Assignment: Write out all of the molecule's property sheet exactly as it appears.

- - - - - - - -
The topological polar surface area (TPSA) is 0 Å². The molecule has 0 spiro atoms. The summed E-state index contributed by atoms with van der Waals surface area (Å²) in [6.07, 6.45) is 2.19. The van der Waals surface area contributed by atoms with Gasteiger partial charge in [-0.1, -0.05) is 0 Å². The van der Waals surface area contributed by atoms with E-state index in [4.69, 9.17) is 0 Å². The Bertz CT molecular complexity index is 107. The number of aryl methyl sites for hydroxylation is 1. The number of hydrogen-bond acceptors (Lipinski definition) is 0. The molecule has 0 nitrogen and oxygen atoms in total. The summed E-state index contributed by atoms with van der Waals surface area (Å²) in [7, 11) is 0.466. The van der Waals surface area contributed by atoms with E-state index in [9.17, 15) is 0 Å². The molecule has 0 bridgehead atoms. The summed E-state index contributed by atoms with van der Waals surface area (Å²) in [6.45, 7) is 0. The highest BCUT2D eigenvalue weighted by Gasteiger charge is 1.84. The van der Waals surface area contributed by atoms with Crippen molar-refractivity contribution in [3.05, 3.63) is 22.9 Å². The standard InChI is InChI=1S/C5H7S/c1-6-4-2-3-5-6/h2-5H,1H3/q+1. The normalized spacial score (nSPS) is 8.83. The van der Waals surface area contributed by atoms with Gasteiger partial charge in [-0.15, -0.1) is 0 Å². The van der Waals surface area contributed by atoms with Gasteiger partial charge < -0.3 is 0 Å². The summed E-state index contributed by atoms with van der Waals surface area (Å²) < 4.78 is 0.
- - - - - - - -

The topological polar surface area (TPSA) is 0 Å². The molecule has 0 spiro atoms. The summed E-state index contributed by atoms with van der Waals surface area (Å²) in [6.07, 6.45) is 2.19. The van der Waals surface area contributed by atoms with Gasteiger partial charge in [-0.1, -0.05) is 0 Å². The van der Waals surface area contributed by atoms with E-state index in [4.69, 9.17) is 0 Å². The Bertz CT molecular complexity index is 107. The number of aryl methyl sites for hydroxylation is 1. The number of hydrogen-bond acceptors (Lipinski definition) is 0. The molecule has 0 nitrogen and oxygen atoms in total. The summed E-state index contributed by atoms with van der Waals surface area (Å²) in [7, 11) is 0.466. The van der Waals surface area contributed by atoms with E-state index in [9.17, 15) is 0 Å². The molecule has 0 bridgehead atoms. The summed E-state index contributed by atoms with van der Waals surface area (Å²) in [6.45, 7) is 0. The highest BCUT2D eigenvalue weighted by Gasteiger charge is 1.84. The van der Waals surface area contributed by atoms with Crippen molar-refractivity contribution in [3.05, 3.63) is 22.9 Å². The standard InChI is InChI=1S/C5H7S/c1-6-4-2-3-5-6/h2-5H,1H3/q+1. The normalized spacial score (nSPS) is 8.83. The van der Waals surface area contributed by atoms with Gasteiger partial charge in [-0.15, -0.1) is 0 Å². The van der Waals surface area contributed by atoms with Gasteiger partial charge < -0.3 is 0 Å². The summed E-state index contributed by atoms with van der Waals surface area (Å²) < 4.78 is 0.